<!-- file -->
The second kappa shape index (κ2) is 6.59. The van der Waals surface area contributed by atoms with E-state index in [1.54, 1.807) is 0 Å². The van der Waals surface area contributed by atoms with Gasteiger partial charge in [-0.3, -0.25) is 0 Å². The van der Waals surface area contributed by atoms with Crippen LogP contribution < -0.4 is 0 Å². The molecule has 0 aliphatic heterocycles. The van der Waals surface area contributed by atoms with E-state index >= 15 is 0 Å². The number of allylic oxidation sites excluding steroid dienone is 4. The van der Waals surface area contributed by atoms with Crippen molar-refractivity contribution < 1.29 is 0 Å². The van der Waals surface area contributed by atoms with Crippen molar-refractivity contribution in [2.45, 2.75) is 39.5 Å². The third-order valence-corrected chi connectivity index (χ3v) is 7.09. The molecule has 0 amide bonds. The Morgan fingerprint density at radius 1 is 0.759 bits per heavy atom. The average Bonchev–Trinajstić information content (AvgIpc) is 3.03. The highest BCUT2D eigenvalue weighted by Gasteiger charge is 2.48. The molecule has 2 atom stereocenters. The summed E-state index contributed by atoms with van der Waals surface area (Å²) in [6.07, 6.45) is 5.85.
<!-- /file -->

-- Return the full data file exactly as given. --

The second kappa shape index (κ2) is 6.59. The van der Waals surface area contributed by atoms with E-state index in [1.54, 1.807) is 0 Å². The van der Waals surface area contributed by atoms with Gasteiger partial charge in [-0.3, -0.25) is 0 Å². The van der Waals surface area contributed by atoms with Crippen LogP contribution < -0.4 is 0 Å². The molecule has 0 aliphatic heterocycles. The van der Waals surface area contributed by atoms with E-state index >= 15 is 0 Å². The number of allylic oxidation sites excluding steroid dienone is 4. The van der Waals surface area contributed by atoms with Crippen molar-refractivity contribution < 1.29 is 0 Å². The van der Waals surface area contributed by atoms with Crippen molar-refractivity contribution in [2.45, 2.75) is 39.5 Å². The third-order valence-corrected chi connectivity index (χ3v) is 7.09. The molecule has 0 amide bonds. The Morgan fingerprint density at radius 1 is 0.759 bits per heavy atom. The average Bonchev–Trinajstić information content (AvgIpc) is 3.03. The highest BCUT2D eigenvalue weighted by Gasteiger charge is 2.48. The molecule has 2 atom stereocenters. The summed E-state index contributed by atoms with van der Waals surface area (Å²) in [6.07, 6.45) is 5.85.